Robostag gives new meaning to a team ‘building’ experience

by Jessica Langdon

ROELAND PARK – Don’t let the cute names fool you.

Bishop Miege High School’s robotics team named a few key pieces of its latest creation after characters from the movie “Monsters, Inc.” — but this is no child’s play.

“We’re very professional,” said senior Tim Moore, the team’s shop foreman. “This is kind of how a small business operates.”

After all, the FIRST Robotics Competition is serious business, and close to 50 Miege students have made a monster time commitment to this team.

Entire shifts of students, coaches and mentors have devoted hours of brainpower, physical labor and trial-and-error experimentation to the building of a great robot. They have met every day after school and on Saturdays since early January.

That’s when the renowned FIRST competition announced this year’s robot requirements.

FIRST — an acronym for “For Inspiration and Recognition of Science and Technology” — is the international youth organization that sponsors the annual robotics competition. Referred to as “the varsity sport for the mind,” simply participating in FIRST — i.e., creating a robot that can perform the tasks required to compete that year — pushes students to hone their math and science skills well beyond the classroom.

With limited resources, and this year — because of the snow — even more limited time, local teams are gearing up to test their robots’ mettle March 13-15 in the Greater Kansas City Regional at the Metropolitan Community College – Business and Technology Campus in Kansas City, Mo.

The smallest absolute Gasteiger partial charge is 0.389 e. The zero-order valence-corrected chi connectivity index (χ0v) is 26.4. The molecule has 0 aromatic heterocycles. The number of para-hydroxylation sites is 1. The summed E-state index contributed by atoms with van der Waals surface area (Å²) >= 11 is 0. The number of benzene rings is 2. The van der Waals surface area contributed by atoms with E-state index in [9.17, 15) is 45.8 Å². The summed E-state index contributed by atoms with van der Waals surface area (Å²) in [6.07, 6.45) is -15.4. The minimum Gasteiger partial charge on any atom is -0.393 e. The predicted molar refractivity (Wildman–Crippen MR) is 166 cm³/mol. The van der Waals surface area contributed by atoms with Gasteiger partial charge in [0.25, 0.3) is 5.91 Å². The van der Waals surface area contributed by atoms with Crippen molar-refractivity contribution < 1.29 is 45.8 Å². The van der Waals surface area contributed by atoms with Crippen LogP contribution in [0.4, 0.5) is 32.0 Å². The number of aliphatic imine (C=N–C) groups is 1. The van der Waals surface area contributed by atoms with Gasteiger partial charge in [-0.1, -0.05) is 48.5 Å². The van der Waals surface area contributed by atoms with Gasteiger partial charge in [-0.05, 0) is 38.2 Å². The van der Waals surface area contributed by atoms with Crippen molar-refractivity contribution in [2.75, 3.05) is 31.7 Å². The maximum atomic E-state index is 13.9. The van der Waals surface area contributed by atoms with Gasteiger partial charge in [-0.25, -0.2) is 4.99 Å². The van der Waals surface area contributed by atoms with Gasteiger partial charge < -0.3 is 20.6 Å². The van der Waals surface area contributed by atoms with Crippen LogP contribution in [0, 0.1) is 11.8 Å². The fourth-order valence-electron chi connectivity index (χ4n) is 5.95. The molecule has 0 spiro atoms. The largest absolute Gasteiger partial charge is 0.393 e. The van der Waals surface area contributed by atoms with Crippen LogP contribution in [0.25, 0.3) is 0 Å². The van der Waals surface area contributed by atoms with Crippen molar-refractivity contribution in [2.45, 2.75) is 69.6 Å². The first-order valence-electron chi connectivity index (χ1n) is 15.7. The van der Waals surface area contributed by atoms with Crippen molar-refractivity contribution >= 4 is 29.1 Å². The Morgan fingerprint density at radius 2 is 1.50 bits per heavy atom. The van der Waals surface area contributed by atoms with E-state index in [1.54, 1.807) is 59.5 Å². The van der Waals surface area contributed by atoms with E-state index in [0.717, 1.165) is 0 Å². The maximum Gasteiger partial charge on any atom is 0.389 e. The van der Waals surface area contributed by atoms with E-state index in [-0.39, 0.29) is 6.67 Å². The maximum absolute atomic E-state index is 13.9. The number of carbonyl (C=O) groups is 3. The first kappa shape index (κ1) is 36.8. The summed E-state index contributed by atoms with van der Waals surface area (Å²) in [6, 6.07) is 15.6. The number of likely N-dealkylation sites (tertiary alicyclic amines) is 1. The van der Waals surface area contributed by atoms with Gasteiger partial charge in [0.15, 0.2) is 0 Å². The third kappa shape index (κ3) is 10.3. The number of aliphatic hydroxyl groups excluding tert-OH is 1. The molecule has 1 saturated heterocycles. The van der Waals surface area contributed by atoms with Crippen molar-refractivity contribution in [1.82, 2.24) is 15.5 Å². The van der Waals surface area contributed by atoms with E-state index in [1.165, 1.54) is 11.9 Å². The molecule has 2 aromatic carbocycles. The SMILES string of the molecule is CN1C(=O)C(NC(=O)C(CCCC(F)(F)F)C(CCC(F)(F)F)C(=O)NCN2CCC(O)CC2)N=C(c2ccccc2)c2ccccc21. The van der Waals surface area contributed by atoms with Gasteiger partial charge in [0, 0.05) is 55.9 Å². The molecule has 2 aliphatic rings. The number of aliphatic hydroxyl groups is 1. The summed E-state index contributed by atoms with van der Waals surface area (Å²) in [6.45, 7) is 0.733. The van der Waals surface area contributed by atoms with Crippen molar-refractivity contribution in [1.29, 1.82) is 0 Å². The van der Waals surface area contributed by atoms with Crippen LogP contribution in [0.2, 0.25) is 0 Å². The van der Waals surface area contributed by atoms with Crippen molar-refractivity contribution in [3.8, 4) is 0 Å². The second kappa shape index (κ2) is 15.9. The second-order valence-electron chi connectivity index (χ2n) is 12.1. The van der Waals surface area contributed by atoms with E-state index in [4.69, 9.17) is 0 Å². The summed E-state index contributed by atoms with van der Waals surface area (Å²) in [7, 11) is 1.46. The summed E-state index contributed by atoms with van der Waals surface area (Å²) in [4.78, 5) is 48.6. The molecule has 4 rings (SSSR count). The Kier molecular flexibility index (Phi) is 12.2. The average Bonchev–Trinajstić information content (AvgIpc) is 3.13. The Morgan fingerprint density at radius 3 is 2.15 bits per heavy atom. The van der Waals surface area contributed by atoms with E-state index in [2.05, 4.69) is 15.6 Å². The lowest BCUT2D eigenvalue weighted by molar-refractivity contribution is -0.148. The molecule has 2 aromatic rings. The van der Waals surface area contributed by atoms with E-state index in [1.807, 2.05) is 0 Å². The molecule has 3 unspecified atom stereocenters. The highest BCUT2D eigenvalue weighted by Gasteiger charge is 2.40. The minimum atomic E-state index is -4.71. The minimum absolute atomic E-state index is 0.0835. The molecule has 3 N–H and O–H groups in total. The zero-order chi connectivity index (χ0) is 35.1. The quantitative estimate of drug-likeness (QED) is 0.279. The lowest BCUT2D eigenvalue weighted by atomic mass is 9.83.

The announcement in January launched six weeks of intense effort to build a bot that can hold its own in a game that pits an alliance of three robots against another threesome.

Early in the design phase, the Miege students dubbed this year’s robot “Boo” because a piece of plywood they used resembled the little girl’s door in the movie.

The robot must hurl a ball (nicknamed “Mike Wazowski” after the round monster character) into a high goal and lob it into a low goal.

And the driver’s station from which students will remotely guide the robot’s movements in competition became “Sulley,” after the burly blue monster.

The 2014 competition adds a plot twist that distinguishes this game from previous ones.

In the aptly named “Aerial Assist” game, teams will reap big rewards by cooperating and passing the ball among all robots within their alliances.

“If you don’t cooperate with each other, you’re not going to go anywhere,” said Miege science teacher Scott Anderson. Anderson, along with fellow teacher Andrew Groene, coaches the robotics team.

Although the team had to weigh the best ways to make their robot grab and shoot the ball — and work well with others — it’s safe to say the students themselves have the latter down to a science.

A program is born

When Dr. Joe Passantino, president of Miege, sees students working side by side on a robot today, he can’t help but picture many of those same kids someday completing projects at engineering firms.

“Our robotics program is a great opportunity for our students to have a hands-on experience that promotes the building of science, engineering and technology skills,” he said. “The whole process, from design to the actual competition, requires a great deal of teamwork and problem-solving — both lifelong skills.”

It’s impossible to replicate this experience in any one classroom, he believes. The birth of Miege’s robotics team dates back to 2007.
Even Anderson didn’t grasp the magnitude of what he was agreeing to when Dan Ritter, a longtime friend and fellow track coach, approached him with the idea.

“We didn’t know how to build a robot,” said Anderson. “It was a lot bigger deal than we’d planned on.”

The 15 seniors and four freshmen of that first team logged many a late night to construct a working robot out of the pieces FIRST sent them and other odds and ends they dug up.